Wednesday, 18 July 2012

Murdering Mama's

Murderous Mothers

I have always been fascinated, yet at the same time repelled, by some of the classic narratives about mothers who kill their children. As a mother myself, and possibly because of my child protection background, I have long been interested in exactly why some mothers can murder their own offspring and why writers would want to write about it.

Writers who have used this theme litter the history of narratives and whilst child murder – indeed any murder - is unacceptable to society there is something so shocking about the phenomena that it has always had shock value and therefore been of interest to writers.  In classic literature there is the tale of Medea who murdered her children to exact revenge on their father. In modern literature there is the story of Beloved by Toni Morrison and countless stories which involve some measure of Fabricated Induced Illness (F I I). This can include mothers who smother their babies so making the death seem like natural causes e.g. cot death. These women are generally emotionally unstable or suffering mental illness but their concern for their children is very believable. These women appal people but maternal instinct is sometimes no match for deadened emotions or thwarted personal ambition.

But why are mothers who kill their children, seen as so much more repulsive than fathers who kill? The evolution of mankind has always required a mother or mother substitute and without that connection to a nurturing person during the defenceless time of infancy, the human race would not have survived. Jung says that the mother archetype is an inbuilt ability to recognise and form a certain relationship – that of mothering. The issue of trust and dependency therefore becomes an important one and I believe this is the reason why we are so repelled by women who go against the archetype and kill the very people they are supposed to be protecting.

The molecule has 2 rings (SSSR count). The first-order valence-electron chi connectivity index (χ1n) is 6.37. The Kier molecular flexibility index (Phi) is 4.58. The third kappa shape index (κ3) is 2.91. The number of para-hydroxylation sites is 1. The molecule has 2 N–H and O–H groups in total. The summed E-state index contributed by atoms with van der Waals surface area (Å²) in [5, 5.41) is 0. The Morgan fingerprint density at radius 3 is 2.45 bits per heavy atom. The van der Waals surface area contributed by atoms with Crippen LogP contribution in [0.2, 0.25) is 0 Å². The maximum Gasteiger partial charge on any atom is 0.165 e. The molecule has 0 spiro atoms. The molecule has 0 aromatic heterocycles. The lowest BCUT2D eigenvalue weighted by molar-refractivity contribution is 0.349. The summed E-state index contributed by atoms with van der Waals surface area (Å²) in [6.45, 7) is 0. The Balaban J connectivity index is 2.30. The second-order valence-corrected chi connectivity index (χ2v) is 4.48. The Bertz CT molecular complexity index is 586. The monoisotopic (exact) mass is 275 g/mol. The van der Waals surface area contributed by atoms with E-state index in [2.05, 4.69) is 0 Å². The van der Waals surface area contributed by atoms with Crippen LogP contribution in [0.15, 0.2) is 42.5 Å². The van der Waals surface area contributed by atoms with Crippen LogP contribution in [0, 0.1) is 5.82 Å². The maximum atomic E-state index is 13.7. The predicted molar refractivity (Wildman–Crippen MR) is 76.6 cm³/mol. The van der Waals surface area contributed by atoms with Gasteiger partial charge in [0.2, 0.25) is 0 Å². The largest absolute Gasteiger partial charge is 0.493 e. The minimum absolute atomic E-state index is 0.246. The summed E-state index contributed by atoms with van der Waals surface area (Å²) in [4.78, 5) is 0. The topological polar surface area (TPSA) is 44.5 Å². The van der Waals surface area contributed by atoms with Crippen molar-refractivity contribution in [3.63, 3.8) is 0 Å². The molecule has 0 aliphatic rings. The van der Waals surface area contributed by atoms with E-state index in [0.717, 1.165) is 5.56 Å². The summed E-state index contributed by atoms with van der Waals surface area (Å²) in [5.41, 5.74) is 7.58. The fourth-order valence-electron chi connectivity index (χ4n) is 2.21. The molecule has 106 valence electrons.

I believe this theme makes for some of the most compelling drama and story telling I have come across. Modern day writers have used F.I.I. in their plots and there are many books and films depicting this condition although it is still a hotly debated topic.  Crime writer Patricia Cornwell uses it in her book ‘The Body Farm’ The murdered victim is an 11-year-old girl and the suspect is a serial killer but it turns out that she was killed by her own mother. The screenwriter M Night Shyamalan also uses a similar scenario in the 1999 film ‘The Sixth Sense’. Even ‘The X files’, ER and Law and Order have all featured episodes around women who kill their children (FII). These stories reflect today’s society where the awareness of mothers killing their children is both growing and yet controversial.

It makes for challenging drama but also reflects some of the darker corners of our society.

So, could you use controversial issues like this in your writing?


  1. I could use a controversial theme like this but I could never draw from an explicit example. I would not be able to separate my feelings for the victims and family.

  2. yes - I know what you mean... It is hard to do.

  3. Thanks for the shout out in your previous post! It's greatly appreciated. I'm mix science with the supernatural, so yes, I use controversial issues that at times I have to delete certain comments. Some who swear allegience to the scientific theory have blasted some of my posts for introducing spiritual concepts while some Christians have commented we can lose our salvation for believing in science.

    Sigh. I just keep on keeping on.

  4. In my stories, everyone kills everyone else, but I've never had a maternal murder. As a mother myself, perhaps that's just one thing I'll never be able to write?

  5. Thanks for the comments folks. It can be a murky world out there, can't it?

  6. Thanks for the comments folks. I appreciate everyone's views.